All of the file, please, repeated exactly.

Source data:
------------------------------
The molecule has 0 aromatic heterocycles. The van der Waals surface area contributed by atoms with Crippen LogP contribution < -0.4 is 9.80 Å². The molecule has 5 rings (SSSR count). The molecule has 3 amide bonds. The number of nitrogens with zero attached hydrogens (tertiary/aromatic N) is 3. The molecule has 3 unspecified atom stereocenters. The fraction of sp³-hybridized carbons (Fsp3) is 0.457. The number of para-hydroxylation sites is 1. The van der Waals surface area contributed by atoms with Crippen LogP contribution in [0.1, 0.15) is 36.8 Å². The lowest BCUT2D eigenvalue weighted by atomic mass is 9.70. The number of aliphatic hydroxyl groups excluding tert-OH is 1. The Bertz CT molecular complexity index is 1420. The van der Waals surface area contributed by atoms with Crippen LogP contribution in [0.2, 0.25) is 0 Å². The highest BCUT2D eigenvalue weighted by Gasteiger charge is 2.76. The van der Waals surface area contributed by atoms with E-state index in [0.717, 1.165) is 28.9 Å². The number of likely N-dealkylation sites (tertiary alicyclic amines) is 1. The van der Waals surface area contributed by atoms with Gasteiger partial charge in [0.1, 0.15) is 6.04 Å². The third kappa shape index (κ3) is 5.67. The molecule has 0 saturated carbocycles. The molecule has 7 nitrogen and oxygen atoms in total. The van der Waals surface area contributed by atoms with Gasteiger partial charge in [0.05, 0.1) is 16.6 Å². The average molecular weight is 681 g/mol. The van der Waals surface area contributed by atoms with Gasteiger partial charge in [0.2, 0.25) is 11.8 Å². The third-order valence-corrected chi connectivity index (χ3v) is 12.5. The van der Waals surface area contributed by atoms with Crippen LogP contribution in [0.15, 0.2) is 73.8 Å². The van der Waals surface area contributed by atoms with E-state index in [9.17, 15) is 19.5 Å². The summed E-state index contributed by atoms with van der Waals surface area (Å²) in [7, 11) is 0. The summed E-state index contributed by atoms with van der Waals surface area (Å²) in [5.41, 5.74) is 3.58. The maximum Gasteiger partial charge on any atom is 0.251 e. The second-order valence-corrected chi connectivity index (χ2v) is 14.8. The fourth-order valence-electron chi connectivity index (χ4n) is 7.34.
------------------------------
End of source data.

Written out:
The molecule has 0 aromatic heterocycles. The van der Waals surface area contributed by atoms with Crippen LogP contribution < -0.4 is 9.80 Å². The molecule has 5 rings (SSSR count). The molecule has 3 amide bonds. The number of nitrogens with zero attached hydrogens (tertiary/aromatic N) is 3. The molecule has 3 unspecified atom stereocenters. The fraction of sp³-hybridized carbons (Fsp3) is 0.457. The number of para-hydroxylation sites is 1. The van der Waals surface area contributed by atoms with Crippen LogP contribution in [0.1, 0.15) is 36.8 Å². The lowest BCUT2D eigenvalue weighted by atomic mass is 9.70. The number of aliphatic hydroxyl groups excluding tert-OH is 1. The Bertz CT molecular complexity index is 1420. The van der Waals surface area contributed by atoms with Crippen LogP contribution in [0.2, 0.25) is 0 Å². The highest BCUT2D eigenvalue weighted by Gasteiger charge is 2.76. The van der Waals surface area contributed by atoms with E-state index in [0.717, 1.165) is 28.9 Å². The number of likely N-dealkylation sites (tertiary alicyclic amines) is 1. The van der Waals surface area contributed by atoms with Gasteiger partial charge in [0.1, 0.15) is 6.04 Å². The third kappa shape index (κ3) is 5.67. The molecule has 0 saturated carbocycles. The molecule has 7 nitrogen and oxygen atoms in total. The van der Waals surface area contributed by atoms with Gasteiger partial charge in [0.05, 0.1) is 16.6 Å². The average molecular weight is 681 g/mol. The van der Waals surface area contributed by atoms with Gasteiger partial charge in [0.2, 0.25) is 11.8 Å². The third-order valence-corrected chi connectivity index (χ3v) is 12.5. The van der Waals surface area contributed by atoms with Crippen LogP contribution in [0.15, 0.2) is 73.8 Å². The van der Waals surface area contributed by atoms with E-state index in [9.17, 15) is 19.5 Å². The summed E-state index contributed by atoms with van der Waals surface area (Å²) in [7, 11) is 0. The summed E-state index contributed by atoms with van der Waals surface area (Å²) in [5.41, 5.74) is 3.58. The maximum Gasteiger partial charge on any atom is 0.251 e. The second-order valence-corrected chi connectivity index (χ2v) is 14.8. The fourth-order valence-electron chi connectivity index (χ4n) is 7.34.